An Index to African-American Spirituals for the Solo Voice.
African American spirituals have been performed on the concert stage since the nineteenth century, and many composers have arranged them for solo performance. Performers who come to this book hoping for a guide to such concert arrangements of spirituals will be disappointed, however, unless the arrangements appear in collections. As compiler Kathleen A. Abromeit explains in her introduction, the book is an index to spirituals in the various published collections held at the Oberlin Conservatory Library. Her work follows in the tradition of Index to Negro Spirituals, prepared at the Cleveland Public Library in 1937 (rev. ed. [Chicago: Center for Black Music Research, Columbia College, 1991]), and African-American Traditions in Song. Sermon, Tale, and Dance, 1600s-1920: An Annotated Bibliography of Literature, Collections, and Artworks, compiled by Eileen Southern and Josephine Wright (Westport, Conn.: Greenwood Press, 1990); the latter comprehensively indexes spirituals published in a variety of sources befor e 1920. Abromeit indexes spirituals in sixty song collections; some of these are included in the two earlier works, but she adds many recent publications.
The book's title does not clearly indicate the nature of the collections indexed. Among those included are three major denominational hymnals published for African American congregations. None are scored for solo voice--solo scoring is the main criterion for inclusion stated in Abromeit's introduction--though soloists can certainly use them. Erskine Peters's Lyrics of the Afro-American Spiritual (West-port, Conn.: Greenwood Press, 1993) is indexed, although it contains texts only. Important concert collections by Harry T. Burleigh, Clarence Cameron White, Hall Johnson, Eve Jessye, and others are included. Given the variety of collections indexed, a title that described the book's strengths, rather than one that raises false expectations, might have served better.
Because this index is based on the collection of one library, its coverage is idiosyncratic rather than comprehensive. It covers spirituals from a variety of sources, including at least one compilation for children, a spiritual collection published in South Africa, and spirituals in the general folksong collections by Alan Lomax and John A. Lomax. Yet there is at least one rather surprising omission: J. B. T. Marsh's Story of the Jubilee Singers and Their Songs, published in 1876 and in various editions thereafter. Abromeit does index an earlier Jubilee Singers collection, Theodore V. Seward's Jubilee Songs of 1872, but contrary to her note in the bibliography, Marsh does more than reprint Seward's music. By the 1890s, Marsh had added over sixty songs to his compilation, many of which Abromeit indexes from other sources. There are no modern reprints of the later editions of Marsh's collection, so it may have been omitted on grounds of practicality. All editions are included in Southern and Wright's African-A merican Traditions.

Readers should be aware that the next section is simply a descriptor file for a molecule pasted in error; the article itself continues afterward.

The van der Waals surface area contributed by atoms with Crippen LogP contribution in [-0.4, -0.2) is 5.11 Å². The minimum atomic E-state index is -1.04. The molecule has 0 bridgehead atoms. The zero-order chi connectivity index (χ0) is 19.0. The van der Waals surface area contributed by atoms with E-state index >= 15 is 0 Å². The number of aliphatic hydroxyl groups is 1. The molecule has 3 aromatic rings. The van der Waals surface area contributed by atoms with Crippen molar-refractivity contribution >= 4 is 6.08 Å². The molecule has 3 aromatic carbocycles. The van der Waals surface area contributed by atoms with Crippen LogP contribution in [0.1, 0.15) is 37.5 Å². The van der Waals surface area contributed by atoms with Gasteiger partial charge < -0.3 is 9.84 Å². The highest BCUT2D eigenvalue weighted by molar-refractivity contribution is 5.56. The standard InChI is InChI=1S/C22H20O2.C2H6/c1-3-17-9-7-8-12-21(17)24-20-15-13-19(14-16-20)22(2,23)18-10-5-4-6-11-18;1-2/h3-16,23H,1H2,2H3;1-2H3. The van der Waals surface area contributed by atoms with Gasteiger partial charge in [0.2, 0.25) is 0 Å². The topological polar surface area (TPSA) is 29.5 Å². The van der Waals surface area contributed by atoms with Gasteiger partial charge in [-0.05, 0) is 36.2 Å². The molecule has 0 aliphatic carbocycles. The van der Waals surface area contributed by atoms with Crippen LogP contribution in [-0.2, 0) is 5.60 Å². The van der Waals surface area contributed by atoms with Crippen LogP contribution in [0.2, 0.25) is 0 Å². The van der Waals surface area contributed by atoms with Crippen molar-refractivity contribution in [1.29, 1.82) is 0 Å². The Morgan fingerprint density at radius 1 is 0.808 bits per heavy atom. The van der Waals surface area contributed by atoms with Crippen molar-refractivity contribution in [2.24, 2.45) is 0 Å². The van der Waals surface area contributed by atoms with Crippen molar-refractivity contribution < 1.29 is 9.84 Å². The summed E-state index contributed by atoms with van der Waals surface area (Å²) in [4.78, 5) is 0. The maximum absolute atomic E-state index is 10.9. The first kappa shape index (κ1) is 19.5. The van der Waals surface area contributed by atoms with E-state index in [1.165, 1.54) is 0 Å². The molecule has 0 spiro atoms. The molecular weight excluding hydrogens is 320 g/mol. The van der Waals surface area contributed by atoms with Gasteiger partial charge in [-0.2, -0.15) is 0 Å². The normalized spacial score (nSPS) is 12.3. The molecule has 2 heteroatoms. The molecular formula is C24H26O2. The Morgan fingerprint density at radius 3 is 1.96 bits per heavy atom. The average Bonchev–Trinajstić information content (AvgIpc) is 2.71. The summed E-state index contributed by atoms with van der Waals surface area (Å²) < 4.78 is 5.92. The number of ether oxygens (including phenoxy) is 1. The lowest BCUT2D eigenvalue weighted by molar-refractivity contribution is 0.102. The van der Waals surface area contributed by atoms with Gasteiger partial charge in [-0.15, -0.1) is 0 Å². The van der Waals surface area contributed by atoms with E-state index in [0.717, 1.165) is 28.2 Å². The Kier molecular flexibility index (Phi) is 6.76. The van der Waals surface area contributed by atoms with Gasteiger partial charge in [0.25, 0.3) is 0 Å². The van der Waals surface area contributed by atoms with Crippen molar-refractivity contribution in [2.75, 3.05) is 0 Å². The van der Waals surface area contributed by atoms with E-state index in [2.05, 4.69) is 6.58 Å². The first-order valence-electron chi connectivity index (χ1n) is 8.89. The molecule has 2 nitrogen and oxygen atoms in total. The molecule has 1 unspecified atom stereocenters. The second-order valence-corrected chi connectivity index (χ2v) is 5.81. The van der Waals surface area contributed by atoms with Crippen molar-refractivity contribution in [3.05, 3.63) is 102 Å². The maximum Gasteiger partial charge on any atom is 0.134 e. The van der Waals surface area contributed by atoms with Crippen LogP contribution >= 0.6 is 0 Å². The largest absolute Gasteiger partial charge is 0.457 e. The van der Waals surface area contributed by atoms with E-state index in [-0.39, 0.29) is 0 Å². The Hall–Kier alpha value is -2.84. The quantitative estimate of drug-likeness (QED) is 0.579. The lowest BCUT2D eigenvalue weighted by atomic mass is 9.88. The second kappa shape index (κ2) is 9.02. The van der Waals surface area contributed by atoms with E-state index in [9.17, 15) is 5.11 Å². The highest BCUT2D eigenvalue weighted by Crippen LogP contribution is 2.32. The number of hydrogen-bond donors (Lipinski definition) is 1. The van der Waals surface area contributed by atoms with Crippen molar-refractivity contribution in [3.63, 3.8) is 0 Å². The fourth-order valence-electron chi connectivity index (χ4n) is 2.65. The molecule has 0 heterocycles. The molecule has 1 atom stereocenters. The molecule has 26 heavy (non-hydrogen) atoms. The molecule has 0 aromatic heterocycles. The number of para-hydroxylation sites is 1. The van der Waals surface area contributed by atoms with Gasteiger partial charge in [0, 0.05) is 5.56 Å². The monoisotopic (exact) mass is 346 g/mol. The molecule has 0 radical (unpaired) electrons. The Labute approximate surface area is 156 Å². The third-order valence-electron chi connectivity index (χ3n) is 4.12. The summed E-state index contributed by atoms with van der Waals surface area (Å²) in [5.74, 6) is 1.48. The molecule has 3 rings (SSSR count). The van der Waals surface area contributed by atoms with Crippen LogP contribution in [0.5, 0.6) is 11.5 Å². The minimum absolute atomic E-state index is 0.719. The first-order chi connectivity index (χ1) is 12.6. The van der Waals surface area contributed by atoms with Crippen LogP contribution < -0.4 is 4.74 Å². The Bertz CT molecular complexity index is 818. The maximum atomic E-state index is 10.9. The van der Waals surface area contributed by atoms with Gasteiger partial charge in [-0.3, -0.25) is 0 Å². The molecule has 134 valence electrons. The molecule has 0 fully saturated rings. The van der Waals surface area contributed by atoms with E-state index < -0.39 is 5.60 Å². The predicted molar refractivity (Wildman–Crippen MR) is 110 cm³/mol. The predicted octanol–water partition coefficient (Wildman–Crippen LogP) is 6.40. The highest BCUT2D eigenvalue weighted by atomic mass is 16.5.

The hook consists of a bibliography of sources, followed by title, first line, variant title, and topical indexes. In the main title index, each song is represented by a uniform title in standard English; cross references are provided from the separately indexed variant titles and dialect versions. This is a good plan. A uniform title allows all locations of a song to appear together regardless of variations among the published versions. It minimizes problems of variant spelling and avoids the numerous cross-references among variants that complicate the use of the Cleveland index.
The sources for each title are shown by three-letter codes, each of which is followed by a page number and a further series of code letters that provide more information--whether there is an accompaniment, for example, or historical commentary. This format appears to have been taken directly from an underlying database, with little attempt made to expand it to readily understandable form. Consequently, the user must flip between the title entry, the bibliography, and the introduction to interpret the information. Unfortunately, most users demand information in a form they can immediately understand, and many do not read the introductions to reference books. The average user may need assistance navigating this index.
The index of first lines is a helpful feature not found in the Cleveland index. It includes the line that begins each song in each source, though it would have been more useful if both choruses and verses had been included as well. The topical index is the type commonly found in hymnals. Here Abromeit assigns each spiritual to one of twenty headings such as "Aspiration." "Deliverance,' and "Death": other topics indexed, such as "Christmas" and "Easter," are possibly more useful.
Abromeit's index clearly targets performers and does not lend itself well to other uses; "Freedom" is not in the topical index, for example, though spirituals are often source materials for undergraduate papers on slavery or civil rights. Abromeit does not provide original publication information for reprint sources. But these criticisms are minor, as the index does what Abromeit intended. It is an essential guide to spirituals in collections published since the 1930s, and libraries will want to have it.
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|Article Type:||Brief Article|
|Date:||Jun 1, 2000|
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